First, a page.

As a fellow introvert, Megan, I hear you loud and clear. I’m so sorry to hear about your experiences with bullying and I couldn’t agree more, that is one of the heartaches I feel I would find almost unbearable to watch someone I had brought into the world go through.

      Avoiding old age would be brilliant, wouldn’t it… But failing that, I think there is some hope that there are enough of us thinking and talking about it that we could work together to find ways of making it less grim.

      Thank you as always for such a thoughtful response 🙂

  5. multifoiled
    April 3, 2012

    Reblogged this on [better conscious inertia].

  6. Banner
    April 3, 2012

    I suffer from debilitating migraines. Mine are not inherited, but at the same time there is no guarantee that what I have won’t be passed on to my own offspring. That is one of the biggest factors in deciding not to have children.
    I am part of several chronic pain/migraine forums and the number of women who have or desperately want children on there is astounding. I would not wish this pain on my worst enemy, much less my own flesh and blood! When I ask them about it, and ask if they feel guilty when their child suffers from their obviously inherited migraines, they usually say they never even thought about that! Talk about selfish.

    • olivia
      April 4, 2012

      That sounds really tough, Banner, and a compassionate and generous decision on your part.

  7. Amy
    April 4, 2012

    I can’t tell you how often I hear the chorus to The Rolling Stone’s “(I Can’t Get No) Satisfaction” in my head. After reading this post, I think that Buddhism is something I should really look into! I hate to sound cynical, or negative…but I often feel disappointed, dissatisfied and frustrated with existing. People talk about chasing your dreams, and living the life you want to live – but the reality is, we all need to work to live (and dreams don’t necessarily pay the bills)!

    Onto the main point – I can definitely relate to Thales of Miletus – why would I want to bring a child into this world, only to eventually experience the same dissatisfaction? Not to mention the obvious negatives/risks: war, hate, bullying, ignorance, corruption, disease, pedophiles, the increasingly degrading state of the environment…the list goes on.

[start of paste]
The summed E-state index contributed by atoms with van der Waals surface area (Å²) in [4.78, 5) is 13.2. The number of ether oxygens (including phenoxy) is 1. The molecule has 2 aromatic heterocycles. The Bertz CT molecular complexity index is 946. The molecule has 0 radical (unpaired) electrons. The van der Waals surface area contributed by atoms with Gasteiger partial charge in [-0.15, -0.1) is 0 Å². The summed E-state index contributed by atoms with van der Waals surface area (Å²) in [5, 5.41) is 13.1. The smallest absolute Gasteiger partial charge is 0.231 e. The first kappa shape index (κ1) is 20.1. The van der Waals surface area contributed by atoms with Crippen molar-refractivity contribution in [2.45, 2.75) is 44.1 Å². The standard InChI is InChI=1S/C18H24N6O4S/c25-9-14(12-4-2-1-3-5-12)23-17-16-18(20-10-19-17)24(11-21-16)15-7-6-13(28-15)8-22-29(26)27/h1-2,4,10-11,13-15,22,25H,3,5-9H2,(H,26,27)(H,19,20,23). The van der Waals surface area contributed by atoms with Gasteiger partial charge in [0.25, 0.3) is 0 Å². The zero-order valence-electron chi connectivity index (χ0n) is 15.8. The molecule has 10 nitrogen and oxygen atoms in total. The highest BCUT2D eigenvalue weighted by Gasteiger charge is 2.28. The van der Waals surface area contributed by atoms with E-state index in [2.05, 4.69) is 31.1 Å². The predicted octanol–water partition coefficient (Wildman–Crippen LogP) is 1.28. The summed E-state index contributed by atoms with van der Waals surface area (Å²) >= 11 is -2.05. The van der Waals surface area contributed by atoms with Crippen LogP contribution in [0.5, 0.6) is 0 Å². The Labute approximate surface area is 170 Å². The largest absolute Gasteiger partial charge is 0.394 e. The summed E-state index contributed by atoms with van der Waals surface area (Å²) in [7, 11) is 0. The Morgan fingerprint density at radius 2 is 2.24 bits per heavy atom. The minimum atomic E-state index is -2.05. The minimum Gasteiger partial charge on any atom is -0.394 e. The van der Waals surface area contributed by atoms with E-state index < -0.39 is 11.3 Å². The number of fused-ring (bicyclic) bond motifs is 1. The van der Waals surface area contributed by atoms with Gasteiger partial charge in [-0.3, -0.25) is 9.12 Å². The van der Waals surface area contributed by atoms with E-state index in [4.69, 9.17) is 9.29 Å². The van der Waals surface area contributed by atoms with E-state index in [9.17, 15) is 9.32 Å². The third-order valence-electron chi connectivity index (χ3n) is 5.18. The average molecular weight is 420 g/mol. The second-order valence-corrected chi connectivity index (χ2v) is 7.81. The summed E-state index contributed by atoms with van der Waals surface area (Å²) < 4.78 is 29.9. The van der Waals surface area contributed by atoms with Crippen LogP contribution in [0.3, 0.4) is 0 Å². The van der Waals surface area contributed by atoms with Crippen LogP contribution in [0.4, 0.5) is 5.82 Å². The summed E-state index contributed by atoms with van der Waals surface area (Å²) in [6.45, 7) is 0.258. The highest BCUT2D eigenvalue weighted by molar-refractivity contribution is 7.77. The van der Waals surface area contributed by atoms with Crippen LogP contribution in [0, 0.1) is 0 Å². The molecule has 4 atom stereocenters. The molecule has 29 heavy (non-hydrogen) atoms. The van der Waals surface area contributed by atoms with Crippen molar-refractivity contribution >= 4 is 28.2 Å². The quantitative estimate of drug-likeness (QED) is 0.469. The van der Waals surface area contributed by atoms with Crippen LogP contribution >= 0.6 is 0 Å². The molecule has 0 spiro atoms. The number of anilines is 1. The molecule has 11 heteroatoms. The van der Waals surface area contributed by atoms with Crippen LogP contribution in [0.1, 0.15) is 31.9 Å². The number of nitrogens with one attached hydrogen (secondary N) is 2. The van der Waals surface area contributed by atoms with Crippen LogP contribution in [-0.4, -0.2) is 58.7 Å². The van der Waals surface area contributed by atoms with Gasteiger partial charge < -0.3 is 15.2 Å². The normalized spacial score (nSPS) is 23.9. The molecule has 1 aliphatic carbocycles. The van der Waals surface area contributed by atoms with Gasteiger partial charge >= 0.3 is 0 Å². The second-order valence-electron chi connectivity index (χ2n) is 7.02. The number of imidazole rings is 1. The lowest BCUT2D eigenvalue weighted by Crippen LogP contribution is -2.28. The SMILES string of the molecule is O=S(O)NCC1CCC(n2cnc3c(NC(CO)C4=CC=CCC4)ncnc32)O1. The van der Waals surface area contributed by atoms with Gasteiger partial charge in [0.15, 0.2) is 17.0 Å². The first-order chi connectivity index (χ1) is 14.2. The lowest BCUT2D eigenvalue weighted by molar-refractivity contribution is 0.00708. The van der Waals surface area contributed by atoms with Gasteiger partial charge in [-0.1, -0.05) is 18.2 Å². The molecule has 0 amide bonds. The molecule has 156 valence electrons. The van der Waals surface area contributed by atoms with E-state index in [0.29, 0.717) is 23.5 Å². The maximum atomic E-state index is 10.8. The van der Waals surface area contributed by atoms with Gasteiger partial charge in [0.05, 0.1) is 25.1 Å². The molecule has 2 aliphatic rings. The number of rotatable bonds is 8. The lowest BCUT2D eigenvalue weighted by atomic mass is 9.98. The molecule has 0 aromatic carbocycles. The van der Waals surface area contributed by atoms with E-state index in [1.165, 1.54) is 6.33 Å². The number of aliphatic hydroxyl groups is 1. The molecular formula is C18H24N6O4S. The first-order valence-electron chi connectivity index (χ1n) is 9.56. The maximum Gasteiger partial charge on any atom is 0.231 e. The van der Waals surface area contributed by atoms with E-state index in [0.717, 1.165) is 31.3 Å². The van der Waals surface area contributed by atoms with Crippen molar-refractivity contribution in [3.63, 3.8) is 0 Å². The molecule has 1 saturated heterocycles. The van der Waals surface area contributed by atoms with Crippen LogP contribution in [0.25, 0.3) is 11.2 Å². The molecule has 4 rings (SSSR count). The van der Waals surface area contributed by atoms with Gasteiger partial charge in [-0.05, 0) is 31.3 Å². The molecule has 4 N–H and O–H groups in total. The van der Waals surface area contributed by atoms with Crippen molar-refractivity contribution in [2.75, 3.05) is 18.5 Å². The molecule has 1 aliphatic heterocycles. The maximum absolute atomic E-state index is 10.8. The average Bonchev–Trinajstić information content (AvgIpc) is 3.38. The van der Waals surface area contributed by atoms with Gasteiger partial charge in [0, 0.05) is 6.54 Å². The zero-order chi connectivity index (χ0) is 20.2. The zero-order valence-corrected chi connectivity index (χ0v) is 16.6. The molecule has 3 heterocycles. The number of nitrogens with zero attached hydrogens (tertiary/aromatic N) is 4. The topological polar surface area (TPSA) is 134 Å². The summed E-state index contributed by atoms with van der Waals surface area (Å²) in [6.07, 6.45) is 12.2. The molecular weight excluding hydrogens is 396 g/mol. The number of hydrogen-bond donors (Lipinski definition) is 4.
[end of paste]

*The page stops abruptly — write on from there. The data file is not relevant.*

Again, I really don’t like to sound so negative…there is a lot to be appreciated on this planet….but life is not the pretty rainbows and happy unicorns that we raise our children on.

    The last thing I’d like to add: I’d be hesitant to be so blunt about my general dissatisfaction with a parent…I fear that their solution would be “Have kids – that’s what life is all about!”

  8. olivia
    April 4, 2012

    Amy, if you’re interested in having a look into Buddhist thought (for me its a philosophical thing, not a religious thing) I think Pema Chodron’s work is a great place to start. You can find loads of her free talks on youtube and itunes.

    I think the current cult of positive thinking leaves anyone who is even slightly realistic feeling as though they’re sounding cynical and negative. You just sound clear-sighted to me :).

    I know just what you mean re your final point. I think one of the frustrating things about being a non-mother (I’m finding this especially as I enter the last bit of my thirties) is that any discomfort we express is so very easily reframed as the need for a child!

    I am glad to be meeting people here who understand that life can be quite a bit more complex than that!

    • Beam_Me_Up_Scotty
      April 6, 2012

      I would also recommend reading the Dhammapada. It’s traditionally described as the words of the Buddha himself. The verses also great for use in meditation and introspection.
      I also recommend the Dalai Lama’s book, ‘The Path to Tranquility.’ It is daily quotations from his writings, in a dated format. It’s helped me to develop my meditation practice, and has been the catalyst for change in my general outlook on life.

  9. M
    June 17, 2012

    I couldn’t really find a relevant blog to attach my post to but just read this article in The Weekend Australian (it’s free to sign up for 28 days) and it struck a chord but also seemed like the kind of writing you would like, if you don’t already know her. Have a nice week.